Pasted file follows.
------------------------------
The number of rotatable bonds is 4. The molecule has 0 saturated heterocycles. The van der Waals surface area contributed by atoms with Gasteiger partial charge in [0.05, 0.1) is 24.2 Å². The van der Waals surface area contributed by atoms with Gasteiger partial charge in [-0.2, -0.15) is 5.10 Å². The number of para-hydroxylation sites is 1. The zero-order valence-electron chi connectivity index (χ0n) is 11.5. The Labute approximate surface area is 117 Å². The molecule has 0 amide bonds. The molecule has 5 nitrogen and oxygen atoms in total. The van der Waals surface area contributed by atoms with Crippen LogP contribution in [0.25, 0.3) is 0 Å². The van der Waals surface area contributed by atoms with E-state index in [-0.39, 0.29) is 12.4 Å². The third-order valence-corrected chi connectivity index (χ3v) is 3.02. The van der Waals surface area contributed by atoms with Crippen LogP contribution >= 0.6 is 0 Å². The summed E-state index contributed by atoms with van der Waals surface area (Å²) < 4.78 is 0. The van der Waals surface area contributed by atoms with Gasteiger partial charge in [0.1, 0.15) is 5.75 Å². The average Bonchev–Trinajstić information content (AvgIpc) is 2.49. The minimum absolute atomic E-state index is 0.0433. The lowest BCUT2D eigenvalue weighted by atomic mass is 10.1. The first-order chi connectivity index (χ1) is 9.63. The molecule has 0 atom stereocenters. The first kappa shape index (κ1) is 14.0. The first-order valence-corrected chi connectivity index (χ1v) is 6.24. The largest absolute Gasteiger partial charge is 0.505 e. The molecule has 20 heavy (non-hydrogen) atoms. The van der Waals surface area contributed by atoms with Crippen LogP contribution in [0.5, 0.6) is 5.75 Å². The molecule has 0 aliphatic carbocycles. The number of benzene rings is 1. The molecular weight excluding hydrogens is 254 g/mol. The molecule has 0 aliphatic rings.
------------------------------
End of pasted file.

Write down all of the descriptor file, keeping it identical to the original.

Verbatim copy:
The number of rotatable bonds is 4. The molecule has 0 saturated heterocycles. The van der Waals surface area contributed by atoms with Gasteiger partial charge in [0.05, 0.1) is 24.2 Å². The van der Waals surface area contributed by atoms with Gasteiger partial charge in [-0.2, -0.15) is 5.10 Å². The number of para-hydroxylation sites is 1. The zero-order valence-electron chi connectivity index (χ0n) is 11.5. The Labute approximate surface area is 117 Å². The molecule has 0 amide bonds. The molecule has 5 nitrogen and oxygen atoms in total. The van der Waals surface area contributed by atoms with Crippen LogP contribution in [0.25, 0.3) is 0 Å². The van der Waals surface area contributed by atoms with E-state index in [-0.39, 0.29) is 12.4 Å². The third-order valence-corrected chi connectivity index (χ3v) is 3.02. The van der Waals surface area contributed by atoms with Crippen LogP contribution >= 0.6 is 0 Å². The summed E-state index contributed by atoms with van der Waals surface area (Å²) < 4.78 is 0. The van der Waals surface area contributed by atoms with Gasteiger partial charge in [0.1, 0.15) is 5.75 Å². The average Bonchev–Trinajstić information content (AvgIpc) is 2.49. The minimum absolute atomic E-state index is 0.0433. The lowest BCUT2D eigenvalue weighted by atomic mass is 10.1. The first-order chi connectivity index (χ1) is 9.63. The molecule has 0 atom stereocenters. The first kappa shape index (κ1) is 14.0. The first-order valence-corrected chi connectivity index (χ1v) is 6.24. The largest absolute Gasteiger partial charge is 0.505 e. The molecule has 20 heavy (non-hydrogen) atoms. The van der Waals surface area contributed by atoms with Crippen LogP contribution in [0.5, 0.6) is 5.75 Å². The molecule has 0 aliphatic carbocycles. The number of benzene rings is 1. The molecular weight excluding hydrogens is 254 g/mol. The molecule has 0 aliphatic rings.